This content was published on June 3, 2020 - 16:04
The Covid-19 pandemic has overshadowed the climate crisis, but with the gradual return of consumption and travel, concerns about global warming are resurfacing. A Swiss start-up is developing an aviation fuel produced solely with water, solar energy and CO2. Will this emission-neutral fuel put an end to “flight shame”?
Synhelion is a company founded by researchers at the federal technology institute ETH Zurich. In mid-May, together with another ETH Zurich spin-off, Climeworks, Synhelion signed a joint letter of intent with the Lufthansa Group to accelerate the market launch of a sustainable aviation fuel.
The aim is not to create new zero-emission aircraft, but to develop a zero-emission fuel by 2030 for those already flying. In other words, the amount of CO2 released during the combustion of this fuel would be equivalent to the amount of CO2 captured in the atmosphere during its production.
But how is it possible to produce a fuel using only carbon dioxide, water and solar energy?
“When you burn a hydrocarbon, with oxygen, you have a release of energy and products from combustion that are CO2 and water vapour. Conceptually, this process can be reversed, as plants do with photosynthesis and as our method of recombining water and CO2 into hydrocarbons does,” explains physicist Gianluca Ambrosetti, CEO of Synhelion.
From the thermochemical process that takes place in the reactor developed by the start-up, a mixture of hydrogen and carbon monoxide called syngas is obtained.
“It’s a bit of a master key for a whole series of synthetic fuels already produced industrially. With relatively standard refining processes, it is transformed into hydrocarbons in different forms, such as methanol and jet fuel,” he says.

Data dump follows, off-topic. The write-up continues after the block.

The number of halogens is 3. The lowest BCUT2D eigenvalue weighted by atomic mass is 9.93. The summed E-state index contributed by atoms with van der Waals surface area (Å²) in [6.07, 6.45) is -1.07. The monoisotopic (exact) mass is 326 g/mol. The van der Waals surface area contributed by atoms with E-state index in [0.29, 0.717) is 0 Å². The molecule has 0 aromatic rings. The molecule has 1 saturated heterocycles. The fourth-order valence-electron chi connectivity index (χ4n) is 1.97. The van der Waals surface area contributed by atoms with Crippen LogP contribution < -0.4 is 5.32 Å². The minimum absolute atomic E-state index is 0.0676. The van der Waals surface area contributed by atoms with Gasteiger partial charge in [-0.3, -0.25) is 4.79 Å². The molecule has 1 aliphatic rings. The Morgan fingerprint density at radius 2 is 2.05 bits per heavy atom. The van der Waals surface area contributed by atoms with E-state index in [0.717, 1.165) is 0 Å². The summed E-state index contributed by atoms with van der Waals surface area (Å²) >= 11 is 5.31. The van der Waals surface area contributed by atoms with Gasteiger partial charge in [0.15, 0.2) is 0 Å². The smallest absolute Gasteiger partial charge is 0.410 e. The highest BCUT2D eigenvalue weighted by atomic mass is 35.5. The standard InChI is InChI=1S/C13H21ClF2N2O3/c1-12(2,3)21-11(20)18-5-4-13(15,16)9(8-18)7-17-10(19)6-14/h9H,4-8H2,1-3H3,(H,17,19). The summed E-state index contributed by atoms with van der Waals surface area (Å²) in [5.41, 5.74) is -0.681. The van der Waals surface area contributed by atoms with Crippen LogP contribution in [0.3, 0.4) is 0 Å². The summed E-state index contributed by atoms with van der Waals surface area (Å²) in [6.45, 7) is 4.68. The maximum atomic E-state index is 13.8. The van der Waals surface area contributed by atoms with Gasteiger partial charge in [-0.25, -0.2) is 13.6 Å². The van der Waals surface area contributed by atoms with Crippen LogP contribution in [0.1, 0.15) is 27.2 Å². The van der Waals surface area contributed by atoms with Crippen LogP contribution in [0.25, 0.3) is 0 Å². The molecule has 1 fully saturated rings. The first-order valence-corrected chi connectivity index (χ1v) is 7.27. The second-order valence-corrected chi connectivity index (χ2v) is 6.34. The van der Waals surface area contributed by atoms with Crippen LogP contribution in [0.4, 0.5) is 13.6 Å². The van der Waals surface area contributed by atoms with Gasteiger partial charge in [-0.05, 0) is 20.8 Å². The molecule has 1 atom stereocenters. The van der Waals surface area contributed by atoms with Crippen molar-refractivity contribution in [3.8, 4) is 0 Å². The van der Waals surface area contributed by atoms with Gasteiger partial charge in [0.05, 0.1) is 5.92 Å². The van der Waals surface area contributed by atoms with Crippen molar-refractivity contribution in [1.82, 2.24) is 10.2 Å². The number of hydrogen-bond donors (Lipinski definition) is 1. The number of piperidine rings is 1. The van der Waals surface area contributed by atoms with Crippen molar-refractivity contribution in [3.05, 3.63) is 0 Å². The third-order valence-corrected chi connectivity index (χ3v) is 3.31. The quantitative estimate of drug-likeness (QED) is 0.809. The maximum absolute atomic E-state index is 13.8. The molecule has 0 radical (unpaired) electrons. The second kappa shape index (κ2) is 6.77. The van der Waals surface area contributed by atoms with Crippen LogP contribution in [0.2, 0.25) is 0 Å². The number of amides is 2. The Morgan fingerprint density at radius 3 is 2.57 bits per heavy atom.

The target for industrial production of “green” fuel using this new method is 2030, as reactor efficiency is still low. However, the start-up is working in parallel on a fuel with 50% less impact.
To develop its process, Synhelion is developing several components. “There’s a thermochemical reactor, a solar receiver designed to generate the high temperatures needed to power the reactor, and then we have thermal energy storage systems to be able to operate, at least in summer, 24 hours a day,” Ambrosetti explains.
Will the “pure” green fuel planned for 2030 be able to be used by today’s aircraft? “Some components will have to be adapted, as is the case with all synthetic fuels, but in principle these changes will be minimal,” he says.
But why aim for a green fuel – whether it’s 50% or 100% – and not for electrically powered aircraft, which seem to be promising?
“They are definitely promising, but they are extremely limited at the moment,” Ambrosetti says. “The problem is the energy density of the batteries, which is much lower than that of fuel. The bulk of the work, such as the take-off of an airplane, can’t be done with electric propulsion because the batteries would simply be too heavy.”
Nitrogen oxides have a major impact on low-altitude pollution. The increase in the concentration of carbon dioxide in the atmosphere, on the other hand, is largely responsible for global warming. Emissions from aviation account for 2% to 2.5% of human-made CO2 emissions, according to the Federal Office of Civil Aviation. But if you consider emissions per passenger, a plane is the most polluting form of transport.End of insertion
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